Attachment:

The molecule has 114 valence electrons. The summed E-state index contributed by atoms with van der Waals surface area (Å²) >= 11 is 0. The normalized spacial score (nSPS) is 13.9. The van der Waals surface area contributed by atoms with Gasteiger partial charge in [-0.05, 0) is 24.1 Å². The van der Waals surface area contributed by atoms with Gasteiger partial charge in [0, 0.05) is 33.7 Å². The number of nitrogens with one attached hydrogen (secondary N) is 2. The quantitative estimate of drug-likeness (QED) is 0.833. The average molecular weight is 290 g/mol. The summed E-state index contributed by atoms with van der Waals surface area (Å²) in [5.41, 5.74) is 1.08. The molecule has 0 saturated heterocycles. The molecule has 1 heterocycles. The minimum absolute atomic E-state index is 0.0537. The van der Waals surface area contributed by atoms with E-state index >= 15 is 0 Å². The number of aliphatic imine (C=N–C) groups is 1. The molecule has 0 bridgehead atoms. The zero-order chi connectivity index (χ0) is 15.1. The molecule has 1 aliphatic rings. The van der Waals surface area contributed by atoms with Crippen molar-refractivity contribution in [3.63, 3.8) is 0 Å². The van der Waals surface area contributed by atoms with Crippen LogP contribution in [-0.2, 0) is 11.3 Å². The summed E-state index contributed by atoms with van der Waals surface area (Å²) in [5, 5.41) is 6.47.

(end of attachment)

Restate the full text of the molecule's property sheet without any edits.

The molecule has 114 valence electrons. The summed E-state index contributed by atoms with van der Waals surface area (Å²) >= 11 is 0. The normalized spacial score (nSPS) is 13.9. The van der Waals surface area contributed by atoms with Gasteiger partial charge in [-0.05, 0) is 24.1 Å². The van der Waals surface area contributed by atoms with Gasteiger partial charge in [0, 0.05) is 33.7 Å². The number of nitrogens with one attached hydrogen (secondary N) is 2. The quantitative estimate of drug-likeness (QED) is 0.833. The average molecular weight is 290 g/mol. The summed E-state index contributed by atoms with van der Waals surface area (Å²) in [5.41, 5.74) is 1.08. The molecule has 0 saturated heterocycles. The molecule has 1 heterocycles. The minimum absolute atomic E-state index is 0.0537. The van der Waals surface area contributed by atoms with E-state index >= 15 is 0 Å². The number of aliphatic imine (C=N–C) groups is 1. The molecule has 0 bridgehead atoms. The zero-order chi connectivity index (χ0) is 15.1. The molecule has 1 aliphatic rings. The van der Waals surface area contributed by atoms with Crippen molar-refractivity contribution in [3.63, 3.8) is 0 Å². The van der Waals surface area contributed by atoms with Crippen LogP contribution in [-0.2, 0) is 11.3 Å². The summed E-state index contributed by atoms with van der Waals surface area (Å²) in [5, 5.41) is 6.47.